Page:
Once he has established his definition of the absurd, Camus seeks to provide the reader with examples—which he says, categorically, are not models—of the “absurd man.” That is, he offers up figures who, in his opinion, take on the absurd and incorporate it into their lives, particularly with the aim of seeking out “more” (as opposed to “better”) experiences. But in this chapter, as with the rest of the book, there’s a notable absence of women and female perspectives. The reliance on more traditionally masculine modes of living as responses to the absurd may be suggestive of the biases of the time, but also arguably undermines what Camus sees as valid “revolts” against the specifically universal problem of the absurd. Camus unwittingly reinforces the idea that masculine viewpoints are neutral and universal viewpoints, and in doing so demonstrates their limitations.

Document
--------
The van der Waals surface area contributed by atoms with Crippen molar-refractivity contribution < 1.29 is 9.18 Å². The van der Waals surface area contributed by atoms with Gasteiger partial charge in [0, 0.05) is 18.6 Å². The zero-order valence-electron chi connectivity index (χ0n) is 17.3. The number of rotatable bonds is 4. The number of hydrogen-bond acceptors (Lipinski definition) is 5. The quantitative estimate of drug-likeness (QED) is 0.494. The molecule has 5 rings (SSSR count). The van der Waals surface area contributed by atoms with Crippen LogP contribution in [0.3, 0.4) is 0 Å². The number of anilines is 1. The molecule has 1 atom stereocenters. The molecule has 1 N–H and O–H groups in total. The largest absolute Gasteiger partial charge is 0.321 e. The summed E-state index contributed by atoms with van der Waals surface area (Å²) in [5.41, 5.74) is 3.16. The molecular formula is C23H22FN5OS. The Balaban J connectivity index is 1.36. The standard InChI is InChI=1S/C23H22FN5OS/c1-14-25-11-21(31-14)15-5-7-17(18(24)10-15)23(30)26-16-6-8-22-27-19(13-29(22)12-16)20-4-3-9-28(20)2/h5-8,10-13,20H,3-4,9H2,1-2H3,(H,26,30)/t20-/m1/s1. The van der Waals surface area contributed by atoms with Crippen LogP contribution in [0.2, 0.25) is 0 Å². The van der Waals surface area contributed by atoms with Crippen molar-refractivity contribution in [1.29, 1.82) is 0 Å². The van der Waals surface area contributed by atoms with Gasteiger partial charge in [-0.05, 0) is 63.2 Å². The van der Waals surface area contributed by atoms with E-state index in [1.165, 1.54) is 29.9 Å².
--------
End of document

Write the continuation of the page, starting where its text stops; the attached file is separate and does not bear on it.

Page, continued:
Though the book does not claim masculinity as an intended theme within its pages, the almost complete absence of women is problematic for Camus’ attempts to develop an appropriate response to the absurd. The reliance on masculine stereotypes seems to ignore the experience of half of the human race. Thereby Camus’ suggested response to a problem he claims is universal makes that supposed universality less logically rigorous. While it’s important to consider that Camus published the essay in 1942 when gender roles were undoubtedly different from today, the book rarely mentions women at all. In his discussions of life and humanity, Camus always refers to “man” and “mankind”; while this tendency is quite standard for the time, it is also suggestive of the gendered responses to the absurd that Camus outlines in the book. Furthermore, the definition of the Sisyphean nature of man’s everyday existence—which Camus outlines as “Rising, streetcar, four hours in the office or the factory, meal, streetcar, four hours of work, meal, sleep”—is distinctly male. A more thorough account of the question of life’s meaning, or lack of, would have to incorporate the types of unseen labor that have tended to be the lot of womankind over the previous centuries: child-rearing, domestic work and so on. Camus’ book, then, has a glaring flaw from the off—an unconscious dismissal of the experiences of roughly half of the world’s population.